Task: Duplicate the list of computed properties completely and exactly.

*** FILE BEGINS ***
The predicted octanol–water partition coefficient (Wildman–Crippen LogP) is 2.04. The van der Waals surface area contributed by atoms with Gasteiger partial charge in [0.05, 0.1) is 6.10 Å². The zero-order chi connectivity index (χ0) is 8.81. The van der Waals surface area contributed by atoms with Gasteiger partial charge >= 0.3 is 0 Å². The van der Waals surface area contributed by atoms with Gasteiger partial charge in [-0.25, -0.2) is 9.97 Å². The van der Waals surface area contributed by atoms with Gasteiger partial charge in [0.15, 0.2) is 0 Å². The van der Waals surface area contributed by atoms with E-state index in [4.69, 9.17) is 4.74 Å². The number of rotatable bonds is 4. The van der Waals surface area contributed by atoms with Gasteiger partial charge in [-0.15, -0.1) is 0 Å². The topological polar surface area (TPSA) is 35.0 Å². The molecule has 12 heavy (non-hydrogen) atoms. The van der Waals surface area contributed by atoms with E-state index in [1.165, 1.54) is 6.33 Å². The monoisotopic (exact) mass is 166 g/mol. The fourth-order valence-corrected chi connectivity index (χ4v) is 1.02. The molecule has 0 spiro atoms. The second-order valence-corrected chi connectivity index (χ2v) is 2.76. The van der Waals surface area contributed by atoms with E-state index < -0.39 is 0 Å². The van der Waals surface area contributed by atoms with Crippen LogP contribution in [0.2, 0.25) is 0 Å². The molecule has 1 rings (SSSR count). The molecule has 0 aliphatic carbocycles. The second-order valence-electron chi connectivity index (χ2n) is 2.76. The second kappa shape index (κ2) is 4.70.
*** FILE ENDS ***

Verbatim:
The predicted octanol–water partition coefficient (Wildman–Crippen LogP) is 2.04. The van der Waals surface area contributed by atoms with Gasteiger partial charge in [0.05, 0.1) is 6.10 Å². The zero-order chi connectivity index (χ0) is 8.81. The van der Waals surface area contributed by atoms with Gasteiger partial charge >= 0.3 is 0 Å². The van der Waals surface area contributed by atoms with Gasteiger partial charge in [-0.25, -0.2) is 9.97 Å². The van der Waals surface area contributed by atoms with Gasteiger partial charge in [0.15, 0.2) is 0 Å². The van der Waals surface area contributed by atoms with E-state index in [4.69, 9.17) is 4.74 Å². The number of rotatable bonds is 4. The van der Waals surface area contributed by atoms with Gasteiger partial charge in [-0.15, -0.1) is 0 Å². The topological polar surface area (TPSA) is 35.0 Å². The molecule has 12 heavy (non-hydrogen) atoms. The van der Waals surface area contributed by atoms with E-state index in [1.165, 1.54) is 6.33 Å². The monoisotopic (exact) mass is 166 g/mol. The fourth-order valence-corrected chi connectivity index (χ4v) is 1.02. The molecule has 0 spiro atoms. The second-order valence-corrected chi connectivity index (χ2v) is 2.76. The van der Waals surface area contributed by atoms with E-state index < -0.39 is 0 Å². The van der Waals surface area contributed by atoms with Crippen LogP contribution in [0.2, 0.25) is 0 Å². The molecule has 1 rings (SSSR count). The molecule has 0 aliphatic carbocycles. The second-order valence-electron chi connectivity index (χ2n) is 2.76. The second kappa shape index (κ2) is 4.70.